Last post, we examined some of the most common uses of the Spanish verb llevar. Today we’ll dig a little deeper and discover what other things we can say with this versatile little word. We’ll start first with one of its most common meanings, which is somewhat related to the concept of “carrying something” we saw last time. In this case, I’m referring to the clothes which we carry or wear on our bodies:
- Hoy llevo una camisa azul y unos pantalones negros. = Today I’m wearing a blue shirt and black pants.
Notice that, in this sentence, there is one fundamental difference regarding how we express the present of “wearing something” in Spanish. Unlike in English, we don’t use the progressive -ing (the equivalent of which is –ando or –iendo). It would sound funny to say “Estoy llevando una camisa azul…,” unless, of course, you meant that you were carrying a blue shirt from one location to another (but not wearing it). We can, however, spice this sentence up by adding the word puesto after llevar:
- Hoy llevo puestos una camisa azul y unos pantalones negros.
This doesn’t really change the meaning but it does emphasize that you are definitely, most certainly and without a doubt wearing a blue shirt and black pants. It’s merely a manner of speaking and either sentence is understood to mean the same.
The concept of wearing something also extends to hair, glasses, rings, etc:
- Mi hermana lleva el cabello bastante largo. = My sister wears her hair quite long.
In colloquial speech, especially in Mexico, it is common to use “traer” in these instances:
- Mi hermana trae el cabello bastante largo.
If there’s any difference in these sentences, it’s very subtle. With llevar you’re saying that your sister wears her hair long. This could be a momentary thing or a regular characteristic: llevar doesn’t tell us without additional context. With traer you’re saying that she’s wearing it long right now and not actually insinuating that it’s a permanent feature.
To be older than: In the last post, we related llevar to the concept of time:
- “Llevo dos horas aquí” = I’ve been here two hours.
We can also use llevar to compare ages:
- “¿Cuánto tiempo le llevas a tu hermana?” … “Le llevo dos años.” = How much older are you than your sister? … I’m two years older.
If it’s difficult to remember this usage, consider that it also sort of relates to the concept of “carrying”: I’m carrying two more years than my sister… you can see it by the sag lines I’m carrying around.
To steal: And llevar isn’t just about carrying things around, but also about carrying things off:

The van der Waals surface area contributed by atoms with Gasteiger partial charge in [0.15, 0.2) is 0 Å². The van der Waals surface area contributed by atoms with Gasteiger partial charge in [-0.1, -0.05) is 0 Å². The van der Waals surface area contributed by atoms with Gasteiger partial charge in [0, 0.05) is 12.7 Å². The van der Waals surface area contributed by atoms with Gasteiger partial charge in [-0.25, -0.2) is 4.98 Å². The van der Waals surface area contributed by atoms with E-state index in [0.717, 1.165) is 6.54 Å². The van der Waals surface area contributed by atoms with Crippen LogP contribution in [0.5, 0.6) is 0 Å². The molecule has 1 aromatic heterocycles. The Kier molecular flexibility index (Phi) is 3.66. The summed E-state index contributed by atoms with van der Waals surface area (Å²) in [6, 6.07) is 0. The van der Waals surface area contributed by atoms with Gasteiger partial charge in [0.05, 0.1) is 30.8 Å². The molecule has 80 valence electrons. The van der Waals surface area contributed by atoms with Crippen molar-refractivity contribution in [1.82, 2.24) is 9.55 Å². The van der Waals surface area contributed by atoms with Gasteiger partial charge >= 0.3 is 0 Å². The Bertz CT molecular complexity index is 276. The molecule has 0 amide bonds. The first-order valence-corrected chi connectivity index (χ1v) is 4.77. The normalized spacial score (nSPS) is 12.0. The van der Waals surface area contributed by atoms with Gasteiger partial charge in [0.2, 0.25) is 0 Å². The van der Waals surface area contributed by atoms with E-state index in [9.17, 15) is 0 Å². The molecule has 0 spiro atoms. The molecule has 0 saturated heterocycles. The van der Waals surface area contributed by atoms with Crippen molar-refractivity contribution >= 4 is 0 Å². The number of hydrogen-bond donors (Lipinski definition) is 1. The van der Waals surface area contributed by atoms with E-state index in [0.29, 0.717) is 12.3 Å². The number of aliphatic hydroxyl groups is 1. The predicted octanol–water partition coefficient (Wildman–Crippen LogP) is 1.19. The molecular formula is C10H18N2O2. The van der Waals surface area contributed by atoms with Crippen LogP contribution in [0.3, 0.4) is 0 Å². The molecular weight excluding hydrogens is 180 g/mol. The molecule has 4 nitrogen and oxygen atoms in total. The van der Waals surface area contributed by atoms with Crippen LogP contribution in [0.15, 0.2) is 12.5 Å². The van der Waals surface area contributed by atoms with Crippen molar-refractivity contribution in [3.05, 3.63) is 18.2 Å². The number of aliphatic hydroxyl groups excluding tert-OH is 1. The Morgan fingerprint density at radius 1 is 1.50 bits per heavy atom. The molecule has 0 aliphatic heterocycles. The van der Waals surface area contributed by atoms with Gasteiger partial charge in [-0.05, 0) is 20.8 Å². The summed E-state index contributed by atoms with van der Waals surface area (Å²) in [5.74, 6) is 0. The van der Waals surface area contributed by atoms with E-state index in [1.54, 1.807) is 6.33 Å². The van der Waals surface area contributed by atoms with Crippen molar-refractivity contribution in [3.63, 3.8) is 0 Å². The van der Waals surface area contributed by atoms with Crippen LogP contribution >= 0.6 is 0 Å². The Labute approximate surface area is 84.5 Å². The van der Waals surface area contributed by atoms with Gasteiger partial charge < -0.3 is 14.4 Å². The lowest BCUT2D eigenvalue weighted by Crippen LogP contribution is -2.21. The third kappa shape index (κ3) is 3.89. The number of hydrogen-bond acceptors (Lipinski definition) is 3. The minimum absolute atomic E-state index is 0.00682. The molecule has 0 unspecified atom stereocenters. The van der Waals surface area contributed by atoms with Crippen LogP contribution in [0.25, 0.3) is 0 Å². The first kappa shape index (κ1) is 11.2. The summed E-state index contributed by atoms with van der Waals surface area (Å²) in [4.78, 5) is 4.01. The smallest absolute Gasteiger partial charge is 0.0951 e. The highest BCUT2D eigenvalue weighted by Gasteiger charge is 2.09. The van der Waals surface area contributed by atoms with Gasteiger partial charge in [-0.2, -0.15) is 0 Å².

- Los ladrones se llevaron casi toda la mercancía. = The thieves carried off almost all of the merchandise.
In this instance, we use the reflexive form llevarse. It may be a bit of a stretch, but the “se” here is kind of the equivalent of the “off” in “to carry off.” Whereas, in English, we use a million different prepositions to change the meaning of a verb, in Spanish it sometimes suffices to simply change the verb to the reflexive (I wrote a series of articles on this recently: see here). Llevarse, however, refers not only to the things that people steal. The following exchange, presumably between a store clerk and a customer, is perfectly natural:
- “¿Cuántos tacos quiere?” … “Me llevo dos.”
In this case, you’re going to make off with two tacos but it will be perfectly legal.
To get along with: I know that I’m pushing the limits of the “carry” analogy, but I wanted to weave all these disparate meanings into a concept which you could easily remember. In this instance, llevarse refers to how two or more individuals “carry along” with each other:
- Mis padres nunca se han llevado bien. = My parents have never gotten along well with each other.
- No me llevo bien con mi hermana. = I don’t get along well with my sister.
A weirder, but perhaps more literal translation: I don’t carry myself well with my sister. You get the idea, right?
To carry out: The phrase “llevar a cabo” is how Spanish speakers express the idea of carrying out a plan:
- La policía llevó a cabo una investigación y descubrió quien fue el culpable. = The police carried out an investigation and discovered who the culprit was.
- La bruja no pudo llevar a cabo sus intenciones de convertir al príncipe en sapo. = The witch couldn’t carry out her intentions of turning the prince into a toad.
Incidentally, the word “cabo” means “end” or “final realization.” Ropes have cabos, Baja California has cabos and well-executed plans have cabos… llevar is simply how we carry them out!
¡Me lleva! I’ll end today’s post with this one… in Mexico, it’s common to hear someone say “¡Me lleva la chingada!” when something goes wrong or doesn’t go as planned. I’ll let you imagine what it means, but suffice to say that more reticent types will simply say “¡Me lleva!” without carrying the phrase on to its already understood conclusion…
Ya llevo mucho con esto … ¡Nos vemos la próxima vez!